Lifeline and Link Up

Non-Tribal Lifeline Information and application

For the states of South Dakota, North Dakota, and Montana.

Click here for the application.

What does the program provide?

Lifeline is a federal program that provides eligible subscribers with a credit of $9.25 each month on voice telephone service. The credit can be applied to only one telephone line per household. For the purposes of Lifeline, a household is an individual or group of individuals who live together at the same address and share income or expenses. You may not receive Lifeline if you, or someone in your household, receives Lifeline on another home phone or a wireless phone. A Lifeline customer may not give his or her Lifeline discount to another person. Lifeline subscribers may also receive blocking of long distance calls on their telephone line at no charge.

Note:

If you have been disconnected for non-payment of telephone bills, this program is available to you if you bring your local bill current. You may be required to pay a reconnect fee.

Who is eligible?

You qualify for Lifeline if you, your dependent, or anyone else in your household receives help from one of these economic assistance programs:

• Supplemental Nutrition Assistance Program (SNAP) formerly Food Stamps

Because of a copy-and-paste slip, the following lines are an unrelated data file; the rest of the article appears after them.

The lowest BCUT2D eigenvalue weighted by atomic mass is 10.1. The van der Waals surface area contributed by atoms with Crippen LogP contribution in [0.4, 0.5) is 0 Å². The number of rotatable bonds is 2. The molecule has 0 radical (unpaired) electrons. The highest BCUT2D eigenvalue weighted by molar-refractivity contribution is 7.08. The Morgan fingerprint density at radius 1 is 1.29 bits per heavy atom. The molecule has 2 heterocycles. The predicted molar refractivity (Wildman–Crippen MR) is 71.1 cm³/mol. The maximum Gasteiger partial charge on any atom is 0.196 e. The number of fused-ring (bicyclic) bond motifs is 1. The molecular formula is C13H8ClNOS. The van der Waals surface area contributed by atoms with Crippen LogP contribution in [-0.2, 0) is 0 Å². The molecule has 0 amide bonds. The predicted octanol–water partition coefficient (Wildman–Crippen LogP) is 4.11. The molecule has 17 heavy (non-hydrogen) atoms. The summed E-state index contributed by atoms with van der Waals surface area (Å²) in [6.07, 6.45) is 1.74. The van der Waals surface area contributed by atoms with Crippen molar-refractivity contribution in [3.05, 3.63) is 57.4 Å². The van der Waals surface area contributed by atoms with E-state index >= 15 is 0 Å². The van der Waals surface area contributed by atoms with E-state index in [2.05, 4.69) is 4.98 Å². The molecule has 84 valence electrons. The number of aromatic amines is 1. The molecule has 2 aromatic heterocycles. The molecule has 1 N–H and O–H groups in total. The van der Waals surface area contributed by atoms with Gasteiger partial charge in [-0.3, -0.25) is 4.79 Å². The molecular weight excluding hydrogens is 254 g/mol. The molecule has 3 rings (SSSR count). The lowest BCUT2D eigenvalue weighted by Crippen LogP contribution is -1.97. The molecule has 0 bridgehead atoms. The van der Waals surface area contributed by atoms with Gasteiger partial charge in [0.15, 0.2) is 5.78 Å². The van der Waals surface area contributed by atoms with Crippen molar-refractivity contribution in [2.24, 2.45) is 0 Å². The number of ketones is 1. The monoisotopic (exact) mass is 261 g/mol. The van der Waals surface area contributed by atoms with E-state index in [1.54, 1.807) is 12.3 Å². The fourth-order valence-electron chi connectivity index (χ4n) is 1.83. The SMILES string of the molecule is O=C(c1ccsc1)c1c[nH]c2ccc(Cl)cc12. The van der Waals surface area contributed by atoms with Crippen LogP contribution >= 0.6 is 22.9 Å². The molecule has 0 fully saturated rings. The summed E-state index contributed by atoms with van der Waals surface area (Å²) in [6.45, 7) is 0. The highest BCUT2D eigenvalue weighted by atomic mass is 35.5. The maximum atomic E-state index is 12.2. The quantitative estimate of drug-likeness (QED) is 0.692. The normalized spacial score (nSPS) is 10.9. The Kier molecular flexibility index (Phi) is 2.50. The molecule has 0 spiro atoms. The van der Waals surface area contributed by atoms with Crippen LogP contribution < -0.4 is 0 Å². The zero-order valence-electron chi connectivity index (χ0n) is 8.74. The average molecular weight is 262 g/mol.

• Federal Housing Assistance or Section 8

• Low Income Home Energy Assistance

• Medicaid

• Supplemental Security Income (SSI)

• Temporary Assistance for Needy Families (TANF)

• National School Lunch Program’s free lunch program

• OR your total household income is at or below 135% of the federal poverty guidelines

How do I obtain these telephone services?

If you or someone in your household meet the eligibility requirements, fill out and sign the application form and send it along with proof of eligibility to:

West River Cooperative Tele. Co. P.O. Box 39 801 Coleman Ave. Bison, SD 57620

Could I become ineligible?

When your household no longer participates in any of the qualifying public assistance programs, or your total household income exceeds 135% of the federal poverty guidelines or your household receives Lifeline on more than one telephone, you are no longer eligible for Lifeline. You are obligated by law to notify your telephone company that you are no longer eligible for Lifeline.

Tribal Link Up & Lifeline Programs and application

For Tribal Land serviced by West River Cooperative Telephone Company

Click here for the application

What do the programs provide?

Tribal Link Up provides eligible subscribers with reduced connection charges for their home telephone service. This reduction is up to 100% of the applicable charges or up to $100. Link Up also provides for deferred payment of the connection charges without interest. It does not cover the cost of wiring inside your home and is limited to once per home address per subscriber.